Commonwealth watchdog Corruption cannot be rooted out by bodies that are too prone to abuses themselves. An effective integrity commission will need to function out of the public eye.
Corruption is one of those galvanising terms. Everyone loathes it and wants to ensure it does not take root in the institutions of government. It prompts our sense of right and wrong.
It’s precisely that instinct for justice – and our (occasionally earned) distrust of politicians – that has led to the emotionally charged public debate over the establishment of a Commonwealth Integrity Commission, often referred to as a federal independent commission against corruption (ICAC).
There is some irony that at a time when there are 10 Commonwealth agencies with responsibility for stopping corruption, and a general suspicion of public spending on more agencies, there remains an appetite in some quarters for yet another.
Politically, the case for caution is a hard sell. Anyone who suggests there is a need for care and restraint in framing its scope and powers is met with the reply: ‘‘Why won’t you stop corruption?’
This is the quality of the political engagement we are getting from Labor and the Greens on this front. Anyone in doubt need only review the Hansard from last week’s Senate estimates hearings in the legal and constitutional affairs committee.
Of course, while we must always be on guard against it, Australia has been assessed by transparency International as among the least corrupt places in the world.
The challenge for those prepared to push through the glib politics and engage with the hard work of getting this right is to strike an appropriate balance between the need to ensure a body is a meaningful bulwark against corruption on the one hand, and ensuring appropriate safeguards for those who appear before it, whether as the subject of a complaint or merely as a witness. That’s the complex, important task with which the Morrison government has grappled in crafting the scope and powers of a Commonwealth Integrity Commission.
One of the hardest points to make is the importance of aspects of its work being done out of the public eye. Similarly emotive cries of ‘‘Transparency!’’ and ‘‘What are you hiding?’’ come in response – but they too are flawed.
When University of Queensland professor Nicholas Aroney and former High Court justice Ian Callinan reviewed the then Queensland equivalent of ICAC in 2013, they found there were real risks to the fair conduct of proceedings and of the function of democracy arising from the abuse of the power to publicly announce the referral of a person for investigation.
The practice of doing so at a politically important moment seriously damages the democratic process. It’s a tried and true tactic of Queensland Labor politicians, especially in the lead-up to an election. Premier Anna Bligh referred Campbell Newman, for example, during the 2012 state campaign, with a grubby smear about ‘‘the questions that have been swirling around Mr Newman for weeks now’’ – all of which were found to be without foundation. It is not an isolated example.
It is a sad fact that referral to a corruption watchdog is treated by some as a mere political tactic. Do we really want to empower such behaviour –which I would suggest is itself a form of misconduct? Of course, this is precisely why some politicians salivate at it – an ICAC is a weapon with which to tarnish and take out one’s opponents. No wonder public trust in politicians is low.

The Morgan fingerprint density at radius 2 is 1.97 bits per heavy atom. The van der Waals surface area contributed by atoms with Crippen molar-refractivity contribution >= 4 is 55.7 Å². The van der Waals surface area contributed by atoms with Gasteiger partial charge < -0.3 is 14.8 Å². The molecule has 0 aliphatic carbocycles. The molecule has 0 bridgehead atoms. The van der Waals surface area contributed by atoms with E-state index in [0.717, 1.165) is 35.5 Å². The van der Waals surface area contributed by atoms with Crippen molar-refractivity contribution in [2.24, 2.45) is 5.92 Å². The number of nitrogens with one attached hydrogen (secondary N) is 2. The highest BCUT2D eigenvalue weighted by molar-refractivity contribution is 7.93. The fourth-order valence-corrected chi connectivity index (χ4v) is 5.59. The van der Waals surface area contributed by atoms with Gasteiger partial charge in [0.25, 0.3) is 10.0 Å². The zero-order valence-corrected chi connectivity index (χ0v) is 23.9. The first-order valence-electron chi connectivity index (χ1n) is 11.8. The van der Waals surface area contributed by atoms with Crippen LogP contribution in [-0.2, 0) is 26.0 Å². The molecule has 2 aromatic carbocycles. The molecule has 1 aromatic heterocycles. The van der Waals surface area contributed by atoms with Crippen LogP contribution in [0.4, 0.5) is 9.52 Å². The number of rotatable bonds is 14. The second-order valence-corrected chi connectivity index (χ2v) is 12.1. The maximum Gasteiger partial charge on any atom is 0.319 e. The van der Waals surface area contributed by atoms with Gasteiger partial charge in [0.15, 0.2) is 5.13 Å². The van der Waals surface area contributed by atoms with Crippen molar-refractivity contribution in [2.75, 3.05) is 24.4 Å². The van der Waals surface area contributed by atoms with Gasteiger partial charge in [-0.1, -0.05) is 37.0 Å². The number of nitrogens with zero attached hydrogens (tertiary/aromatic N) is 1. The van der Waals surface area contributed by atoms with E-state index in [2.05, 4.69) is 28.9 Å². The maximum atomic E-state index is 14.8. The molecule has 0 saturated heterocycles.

body is no more indicative of guilt than a phone call to the police to make a complaint. The latter is treated with discretion while an investigation is under way, and generally becomes a public matter when there is a charge.
It is the trial –with processes for ensuring the reliability and testing of evidence to prevent injustice – that is the public exposition.
Discretion until an investigation is complete is an important protection against the vexatious or mistaken destruction of personal reputations in circumstances when the evidence doesn’t stack up.
When a hearing before an integrity body is in the nature of an investigation, why should personal reputations be treated any less carefully? Before the NSW ICAC, the career of many a public servant has been destroyed in circumstances where that person ultimately faced no charge, and sometimes were merely a witness rather than a suspect. There is no justice in that. Indeed, it could drive a greater cultural secrecy in our public service departments that is in no one’s interests.
In any ordinary legal proceeding, a person facing a potentially negative consequence has the benefit of detailed pleadings and particulars of precisely the allegations of fact and law they face. The NSW ICAC provides no such notice, leading to a process of public ambush that is unfair to witnesses and suspects alike, without any obvious benefit in the fight against corruption.
The strength of our legal system lies in the notion that a person is innocent until proven guilty. The NSW ICAC’s sweeping powers and public processes flip that model, unfairly destroying reputations and careers, often in the pursuit of the base political advantage of a public scandal.
For the Commonwealth Integrity Commission to be effective, complaint making and investigations need to be private. Without that protection, it is not just suspects who suffer. When innocent witnesses and whistle-blowers realise their lives can be destroyed too, you can guarantee sincere public co-operation will go out the door.